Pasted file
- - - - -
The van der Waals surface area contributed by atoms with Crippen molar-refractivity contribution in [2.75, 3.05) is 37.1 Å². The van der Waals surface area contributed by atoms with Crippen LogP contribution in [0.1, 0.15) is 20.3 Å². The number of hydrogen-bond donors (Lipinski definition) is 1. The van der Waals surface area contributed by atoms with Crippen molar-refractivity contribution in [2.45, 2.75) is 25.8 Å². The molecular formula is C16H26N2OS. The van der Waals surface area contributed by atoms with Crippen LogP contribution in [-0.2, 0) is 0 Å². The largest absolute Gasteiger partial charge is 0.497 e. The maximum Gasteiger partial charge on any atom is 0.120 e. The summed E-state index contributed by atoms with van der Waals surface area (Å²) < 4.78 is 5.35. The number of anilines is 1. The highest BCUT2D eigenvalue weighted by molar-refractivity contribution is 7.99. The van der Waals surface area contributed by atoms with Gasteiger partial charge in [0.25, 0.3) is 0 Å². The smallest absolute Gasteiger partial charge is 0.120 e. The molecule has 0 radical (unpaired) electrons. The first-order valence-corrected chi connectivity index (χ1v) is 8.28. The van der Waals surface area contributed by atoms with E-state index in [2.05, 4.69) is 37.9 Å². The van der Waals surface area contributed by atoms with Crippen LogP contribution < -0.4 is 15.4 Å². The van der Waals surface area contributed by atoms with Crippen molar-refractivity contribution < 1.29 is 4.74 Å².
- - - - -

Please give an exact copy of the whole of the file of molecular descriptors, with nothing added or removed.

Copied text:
The van der Waals surface area contributed by atoms with Crippen molar-refractivity contribution in [2.75, 3.05) is 37.1 Å². The van der Waals surface area contributed by atoms with Crippen LogP contribution in [0.1, 0.15) is 20.3 Å². The number of hydrogen-bond donors (Lipinski definition) is 1. The van der Waals surface area contributed by atoms with Crippen molar-refractivity contribution in [2.45, 2.75) is 25.8 Å². The molecular formula is C16H26N2OS. The van der Waals surface area contributed by atoms with Crippen LogP contribution in [-0.2, 0) is 0 Å². The largest absolute Gasteiger partial charge is 0.497 e. The maximum Gasteiger partial charge on any atom is 0.120 e. The summed E-state index contributed by atoms with van der Waals surface area (Å²) < 4.78 is 5.35. The number of anilines is 1. The highest BCUT2D eigenvalue weighted by molar-refractivity contribution is 7.99. The van der Waals surface area contributed by atoms with Gasteiger partial charge in [0.25, 0.3) is 0 Å². The smallest absolute Gasteiger partial charge is 0.120 e. The molecule has 0 radical (unpaired) electrons. The first-order valence-corrected chi connectivity index (χ1v) is 8.28. The van der Waals surface area contributed by atoms with E-state index in [2.05, 4.69) is 37.9 Å². The van der Waals surface area contributed by atoms with Crippen LogP contribution < -0.4 is 15.4 Å². The van der Waals surface area contributed by atoms with Crippen molar-refractivity contribution < 1.29 is 4.74 Å².